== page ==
May 17 is R G B Day! Celebrate and learn about the foundational color process.
RGB. It’s a color process that’s everywhere.
RGB is inside our camera sensors, the pixels on your monitor, the color picker in your grading tool, the math behind every Log transformation, the scopes measuring the pixels, film emulsion, color spaces, LUTs, sliders, and more.
Nearly everything we do in our craft can be narrowed down to the manipulations of these 3 ‘letters’.
The RGB Color Process Celebrated Its 160th Anniversary On May 17, 2021
The very first color photograph was based on the RGB color process. From that first color photograph to today’s Rec. 2020 imaging standard – RGB is central to image reproduction. But why should a Colorist, Cinematographer, Director, or Designer want to know more about this theory and its history? And… Why now?
160 years before we recorded this webinar, on May 17th, 1861, the great Scottish scientist James Clerk Maxwell and his friend, photographer Thomas Sutton, took the very first color photograph ever:
That photo gave birth to the RGB color process that we’ve been using in our field for 160 years (and counting).
This extraordinary experiment by one of the greatest minds to ever live was the culmination of a study J. C. Maxwell conducted several years before (he studied the elusive nature of colors). Maxwell’s research narrowed in on a 2500-year-old question:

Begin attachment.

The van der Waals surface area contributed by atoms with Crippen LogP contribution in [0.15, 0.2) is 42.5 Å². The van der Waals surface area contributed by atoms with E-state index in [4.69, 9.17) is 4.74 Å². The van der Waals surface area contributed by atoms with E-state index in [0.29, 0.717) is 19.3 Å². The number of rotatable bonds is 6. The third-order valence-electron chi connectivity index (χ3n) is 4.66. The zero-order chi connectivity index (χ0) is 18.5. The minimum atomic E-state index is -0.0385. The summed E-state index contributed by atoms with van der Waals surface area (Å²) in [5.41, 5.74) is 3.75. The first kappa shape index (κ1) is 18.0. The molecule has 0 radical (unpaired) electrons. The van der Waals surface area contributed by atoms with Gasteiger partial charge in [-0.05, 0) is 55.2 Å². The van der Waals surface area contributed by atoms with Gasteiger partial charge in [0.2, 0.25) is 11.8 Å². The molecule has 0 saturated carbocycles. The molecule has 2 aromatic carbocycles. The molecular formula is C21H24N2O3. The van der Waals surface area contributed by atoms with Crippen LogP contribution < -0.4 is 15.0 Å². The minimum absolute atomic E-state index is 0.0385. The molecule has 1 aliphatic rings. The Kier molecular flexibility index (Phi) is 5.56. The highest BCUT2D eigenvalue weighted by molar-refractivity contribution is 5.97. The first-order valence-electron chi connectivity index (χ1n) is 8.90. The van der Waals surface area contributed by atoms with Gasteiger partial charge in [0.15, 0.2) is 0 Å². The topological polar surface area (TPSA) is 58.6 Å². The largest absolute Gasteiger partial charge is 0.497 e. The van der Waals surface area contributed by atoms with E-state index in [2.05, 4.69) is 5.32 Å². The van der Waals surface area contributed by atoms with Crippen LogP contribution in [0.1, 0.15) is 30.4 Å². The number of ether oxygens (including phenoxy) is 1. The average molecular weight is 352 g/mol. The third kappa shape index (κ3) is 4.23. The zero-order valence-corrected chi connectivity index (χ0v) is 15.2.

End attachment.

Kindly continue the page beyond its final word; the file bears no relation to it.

What Is Color?
And the exciting thing about the answer to this question? Maxwell’s discoveries gave birth to the endless tools and applications in our visual profession. From the terminology and culture cues that we apply in our workflows to the mysteries of our visual system – R G B is everywhere.
We owe Mr. Maxwell our profession!
70 years later, the CIE summed up our accumulated RGB knowledge in the famous horseshoe chromaticity chart still so prominent and critical in our work – coincidently celebrating its 90th birthday this year:
The story of colors is a story of humanity’s endless curiosity and ingenuity, attempting to understand and recreate the world around it. Of course, it’s also the story of RGB.
Webinar Audience & Topics
This webinar was recorded on the 160th anniversary of the first color photograph. This is a beginner to intermediate level webinar suitable – for all colorists, editors, filmmakers, cinematographers, and anyone else with an interest in color.
Not a math person? Don’t worry! This webinar will not go in-depth on scientific concepts and processes but will provide you with must-know information:
- What is color – a (hard) thought experiment.
- How colors were explained in ancient times
- From Newton’s prism to Maxwell’s RGB – a 150-year exploration in understanding color’s true nature.
- Human color vision and the famous 1931 CIE horseshoe – how RGB was quantified.
- RGB is everything – How our tools and workflows follow Maxwell’s discoveries.
- Your questions answered!
-Team Mixing Light and Hector Berrebi
Special Thanks to Our Raffle Contributors
- ColourSpace LTE by Light Illusion – “ColourSpace enables unprecedented and previously unachievable levels of accuracy and data reporting for display calibration, colour management, and colour workflows.”
- Ideal-Lume Pro by MediaLight Desk Lamp – CIE D65 balanced, CRI 98, dimmable task light